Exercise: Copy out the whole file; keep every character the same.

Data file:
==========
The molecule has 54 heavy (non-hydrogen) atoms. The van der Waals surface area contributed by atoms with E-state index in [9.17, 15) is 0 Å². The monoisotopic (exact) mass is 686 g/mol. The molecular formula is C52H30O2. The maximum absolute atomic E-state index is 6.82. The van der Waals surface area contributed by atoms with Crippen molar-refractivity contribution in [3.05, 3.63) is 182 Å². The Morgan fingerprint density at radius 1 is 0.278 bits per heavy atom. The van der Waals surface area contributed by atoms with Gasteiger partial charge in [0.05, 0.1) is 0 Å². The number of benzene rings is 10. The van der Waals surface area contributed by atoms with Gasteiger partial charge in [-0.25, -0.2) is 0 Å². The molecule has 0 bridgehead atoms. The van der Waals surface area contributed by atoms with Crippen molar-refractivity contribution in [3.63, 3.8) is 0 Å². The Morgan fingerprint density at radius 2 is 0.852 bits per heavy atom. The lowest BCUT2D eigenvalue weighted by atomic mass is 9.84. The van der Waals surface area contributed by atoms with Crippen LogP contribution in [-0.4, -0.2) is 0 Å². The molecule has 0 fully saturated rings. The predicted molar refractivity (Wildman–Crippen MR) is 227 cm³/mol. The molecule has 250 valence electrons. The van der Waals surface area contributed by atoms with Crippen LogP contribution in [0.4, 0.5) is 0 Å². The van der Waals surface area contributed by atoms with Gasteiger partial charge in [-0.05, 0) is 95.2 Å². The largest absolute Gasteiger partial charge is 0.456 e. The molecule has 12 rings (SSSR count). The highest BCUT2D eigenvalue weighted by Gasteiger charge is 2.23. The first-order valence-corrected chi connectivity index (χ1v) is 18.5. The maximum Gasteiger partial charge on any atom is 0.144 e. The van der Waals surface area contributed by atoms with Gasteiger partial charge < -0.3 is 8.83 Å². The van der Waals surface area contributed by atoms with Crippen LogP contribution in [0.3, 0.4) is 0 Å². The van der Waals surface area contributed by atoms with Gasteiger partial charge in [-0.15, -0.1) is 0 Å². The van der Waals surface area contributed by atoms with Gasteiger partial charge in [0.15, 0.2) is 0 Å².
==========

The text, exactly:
The molecule has 54 heavy (non-hydrogen) atoms. The van der Waals surface area contributed by atoms with E-state index in [9.17, 15) is 0 Å². The monoisotopic (exact) mass is 686 g/mol. The molecular formula is C52H30O2. The maximum absolute atomic E-state index is 6.82. The van der Waals surface area contributed by atoms with Crippen molar-refractivity contribution in [3.05, 3.63) is 182 Å². The Morgan fingerprint density at radius 1 is 0.278 bits per heavy atom. The van der Waals surface area contributed by atoms with Gasteiger partial charge in [0.05, 0.1) is 0 Å². The number of benzene rings is 10. The van der Waals surface area contributed by atoms with Gasteiger partial charge in [-0.25, -0.2) is 0 Å². The molecule has 0 bridgehead atoms. The van der Waals surface area contributed by atoms with Crippen molar-refractivity contribution in [3.63, 3.8) is 0 Å². The Morgan fingerprint density at radius 2 is 0.852 bits per heavy atom. The lowest BCUT2D eigenvalue weighted by atomic mass is 9.84. The van der Waals surface area contributed by atoms with Crippen LogP contribution in [-0.4, -0.2) is 0 Å². The molecule has 0 fully saturated rings. The predicted molar refractivity (Wildman–Crippen MR) is 227 cm³/mol. The molecule has 250 valence electrons. The van der Waals surface area contributed by atoms with Crippen LogP contribution in [0.4, 0.5) is 0 Å². The van der Waals surface area contributed by atoms with Gasteiger partial charge in [-0.05, 0) is 95.2 Å². The largest absolute Gasteiger partial charge is 0.456 e. The molecule has 12 rings (SSSR count). The highest BCUT2D eigenvalue weighted by Gasteiger charge is 2.23. The first-order valence-corrected chi connectivity index (χ1v) is 18.5. The maximum Gasteiger partial charge on any atom is 0.144 e. The van der Waals surface area contributed by atoms with Gasteiger partial charge < -0.3 is 8.83 Å². The van der Waals surface area contributed by atoms with Crippen LogP contribution in [0.3, 0.4) is 0 Å². The van der Waals surface area contributed by atoms with Gasteiger partial charge in [-0.15, -0.1) is 0 Å². The van der Waals surface area contributed by atoms with Gasteiger partial charge in [0.15, 0.2) is 0 Å².